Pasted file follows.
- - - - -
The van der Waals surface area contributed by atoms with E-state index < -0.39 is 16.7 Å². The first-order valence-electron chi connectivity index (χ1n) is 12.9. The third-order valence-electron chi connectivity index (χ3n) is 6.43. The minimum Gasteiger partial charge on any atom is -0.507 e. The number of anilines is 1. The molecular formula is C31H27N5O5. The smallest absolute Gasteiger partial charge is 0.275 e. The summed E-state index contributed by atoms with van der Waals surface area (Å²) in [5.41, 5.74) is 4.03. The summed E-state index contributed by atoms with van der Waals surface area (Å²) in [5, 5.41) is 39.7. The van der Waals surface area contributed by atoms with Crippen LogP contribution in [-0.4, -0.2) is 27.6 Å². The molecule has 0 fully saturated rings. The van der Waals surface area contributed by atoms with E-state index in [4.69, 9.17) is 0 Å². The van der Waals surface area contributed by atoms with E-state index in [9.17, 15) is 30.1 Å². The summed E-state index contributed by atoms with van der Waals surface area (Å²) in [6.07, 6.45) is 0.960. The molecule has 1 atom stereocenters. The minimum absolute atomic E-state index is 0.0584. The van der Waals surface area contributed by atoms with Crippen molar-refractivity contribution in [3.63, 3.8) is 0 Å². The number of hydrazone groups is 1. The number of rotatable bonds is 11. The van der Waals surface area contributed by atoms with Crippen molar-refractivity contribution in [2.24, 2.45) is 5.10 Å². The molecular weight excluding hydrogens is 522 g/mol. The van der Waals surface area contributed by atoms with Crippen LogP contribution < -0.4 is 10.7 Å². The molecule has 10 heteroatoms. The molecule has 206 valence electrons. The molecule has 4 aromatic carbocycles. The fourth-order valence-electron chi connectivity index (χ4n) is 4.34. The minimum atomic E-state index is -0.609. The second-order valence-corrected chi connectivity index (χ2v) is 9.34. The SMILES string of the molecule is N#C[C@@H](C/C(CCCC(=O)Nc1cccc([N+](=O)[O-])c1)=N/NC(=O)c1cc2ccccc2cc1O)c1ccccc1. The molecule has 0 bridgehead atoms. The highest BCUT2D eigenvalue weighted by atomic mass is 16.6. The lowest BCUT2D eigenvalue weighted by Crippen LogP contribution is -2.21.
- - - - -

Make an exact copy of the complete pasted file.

The van der Waals surface area contributed by atoms with E-state index < -0.39 is 16.7 Å². The first-order valence-electron chi connectivity index (χ1n) is 12.9. The third-order valence-electron chi connectivity index (χ3n) is 6.43. The minimum Gasteiger partial charge on any atom is -0.507 e. The number of anilines is 1. The molecular formula is C31H27N5O5. The smallest absolute Gasteiger partial charge is 0.275 e. The summed E-state index contributed by atoms with van der Waals surface area (Å²) in [5.41, 5.74) is 4.03. The summed E-state index contributed by atoms with van der Waals surface area (Å²) in [5, 5.41) is 39.7. The van der Waals surface area contributed by atoms with Crippen LogP contribution in [-0.4, -0.2) is 27.6 Å². The molecule has 0 fully saturated rings. The van der Waals surface area contributed by atoms with E-state index in [4.69, 9.17) is 0 Å². The van der Waals surface area contributed by atoms with E-state index in [9.17, 15) is 30.1 Å². The summed E-state index contributed by atoms with van der Waals surface area (Å²) in [6.07, 6.45) is 0.960. The molecule has 1 atom stereocenters. The minimum absolute atomic E-state index is 0.0584. The van der Waals surface area contributed by atoms with Crippen molar-refractivity contribution in [3.63, 3.8) is 0 Å². The number of hydrazone groups is 1. The number of rotatable bonds is 11. The van der Waals surface area contributed by atoms with Crippen molar-refractivity contribution in [2.24, 2.45) is 5.10 Å². The molecular weight excluding hydrogens is 522 g/mol. The van der Waals surface area contributed by atoms with Crippen LogP contribution < -0.4 is 10.7 Å². The molecule has 10 heteroatoms. The molecule has 206 valence electrons. The molecule has 4 aromatic carbocycles. The fourth-order valence-electron chi connectivity index (χ4n) is 4.34. The minimum atomic E-state index is -0.609. The second-order valence-corrected chi connectivity index (χ2v) is 9.34. The SMILES string of the molecule is N#C[C@@H](C/C(CCCC(=O)Nc1cccc([N+](=O)[O-])c1)=N/NC(=O)c1cc2ccccc2cc1O)c1ccccc1. The molecule has 0 bridgehead atoms. The highest BCUT2D eigenvalue weighted by atomic mass is 16.6. The lowest BCUT2D eigenvalue weighted by Crippen LogP contribution is -2.21.